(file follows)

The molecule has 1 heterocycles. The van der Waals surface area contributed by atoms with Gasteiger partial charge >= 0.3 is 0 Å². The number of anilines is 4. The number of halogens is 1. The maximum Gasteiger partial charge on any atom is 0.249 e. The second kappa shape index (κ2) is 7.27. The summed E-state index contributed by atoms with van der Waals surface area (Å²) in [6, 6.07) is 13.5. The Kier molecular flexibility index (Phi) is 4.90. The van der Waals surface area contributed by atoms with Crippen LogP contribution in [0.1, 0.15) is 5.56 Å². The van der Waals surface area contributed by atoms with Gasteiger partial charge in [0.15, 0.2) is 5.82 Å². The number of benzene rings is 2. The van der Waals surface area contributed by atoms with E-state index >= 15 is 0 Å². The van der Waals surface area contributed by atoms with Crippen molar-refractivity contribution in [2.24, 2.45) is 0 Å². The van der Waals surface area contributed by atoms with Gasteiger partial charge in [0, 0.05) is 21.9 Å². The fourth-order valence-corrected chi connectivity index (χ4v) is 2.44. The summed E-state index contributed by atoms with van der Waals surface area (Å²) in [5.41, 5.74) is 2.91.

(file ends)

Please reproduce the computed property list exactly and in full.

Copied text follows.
The molecule has 1 heterocycles. The van der Waals surface area contributed by atoms with Gasteiger partial charge >= 0.3 is 0 Å². The number of anilines is 4. The number of halogens is 1. The maximum Gasteiger partial charge on any atom is 0.249 e. The second kappa shape index (κ2) is 7.27. The summed E-state index contributed by atoms with van der Waals surface area (Å²) in [6, 6.07) is 13.5. The Kier molecular flexibility index (Phi) is 4.90. The van der Waals surface area contributed by atoms with Crippen LogP contribution in [0.1, 0.15) is 5.56 Å². The van der Waals surface area contributed by atoms with Gasteiger partial charge in [0.15, 0.2) is 5.82 Å². The number of benzene rings is 2. The van der Waals surface area contributed by atoms with E-state index >= 15 is 0 Å². The van der Waals surface area contributed by atoms with Crippen molar-refractivity contribution in [2.24, 2.45) is 0 Å². The van der Waals surface area contributed by atoms with Gasteiger partial charge in [0, 0.05) is 21.9 Å². The fourth-order valence-corrected chi connectivity index (χ4v) is 2.44. The summed E-state index contributed by atoms with van der Waals surface area (Å²) in [5.41, 5.74) is 2.91.